Voice/Vision Holocaust Survivor Oral History Archive

Miriam Troostwyk - May 28, 1998 and June 3, 1999


Did you have--did you have nightmares?

So they say, "Why didn't you--why did you--do you make trouble to us? You see, we work all very hard and now you come from school and you have..."

And you're not learning.

"look, it's not an A, it's not a B, it--look. What are you doing?" And I didn't tell them that I was not interested. I didn't want to tell them. I said, "Oh, I can't help it."

You were still defiant.



I think this is horrible when something happens like that. But I had another Jewish girlfriend and she was by a teacher in the house a gymnasium, so she could go straight away to the high school and later to university. She didn't have that lack...


for three years. And another from my uh, Jewish school had the same--but, uh.

Did you have nightmares?

In the beginning, from uh, uh, that uh, that uh, we were hiding and that they come in the Germans.


These kind of things I had. But I think a lot of people had it. I never talked about it. I kept everything for myself.

You'd wake up in the middle of the night?


Do you still?


No more nightmares?



I, I only had it--let me say, from ...45 ...til I was about sixteen, seventeen.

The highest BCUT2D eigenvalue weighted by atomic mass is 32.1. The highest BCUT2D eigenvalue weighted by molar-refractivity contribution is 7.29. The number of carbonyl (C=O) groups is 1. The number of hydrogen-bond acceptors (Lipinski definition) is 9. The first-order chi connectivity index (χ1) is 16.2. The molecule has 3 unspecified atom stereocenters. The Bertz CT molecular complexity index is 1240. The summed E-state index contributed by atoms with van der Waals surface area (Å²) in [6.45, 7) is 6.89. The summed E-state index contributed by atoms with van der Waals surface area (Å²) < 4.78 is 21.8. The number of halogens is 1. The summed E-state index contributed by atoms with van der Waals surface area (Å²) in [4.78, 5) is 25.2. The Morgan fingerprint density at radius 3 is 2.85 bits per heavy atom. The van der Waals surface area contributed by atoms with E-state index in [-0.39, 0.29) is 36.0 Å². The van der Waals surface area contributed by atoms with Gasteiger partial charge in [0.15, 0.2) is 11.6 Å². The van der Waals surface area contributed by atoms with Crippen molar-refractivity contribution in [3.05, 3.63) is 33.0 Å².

And what brought you out of this state of depression? Were...

When I was working.

You left school?

I didn't want to school--to go to school anymore.


So what did they do? I had a--an--a not Jewish boyfriend when I was fifteen. And he was in a very, very good--let me say, the best high schools there were. The high schools in Holland are much more difficult than they are here, because they get already quick things to learn what you learn here in college.


They do it quicker, let me say. And that is not so good for the children. The things they do here is more relaxing for children.


I think ...til, ...til college, it's here more relaxing. When they go to college, then stress.

Right. They meet me.


They meet me. [laughs]

Well, no, it's not that. But um, well, it--it's different, a very different kind of trying to educate the children.

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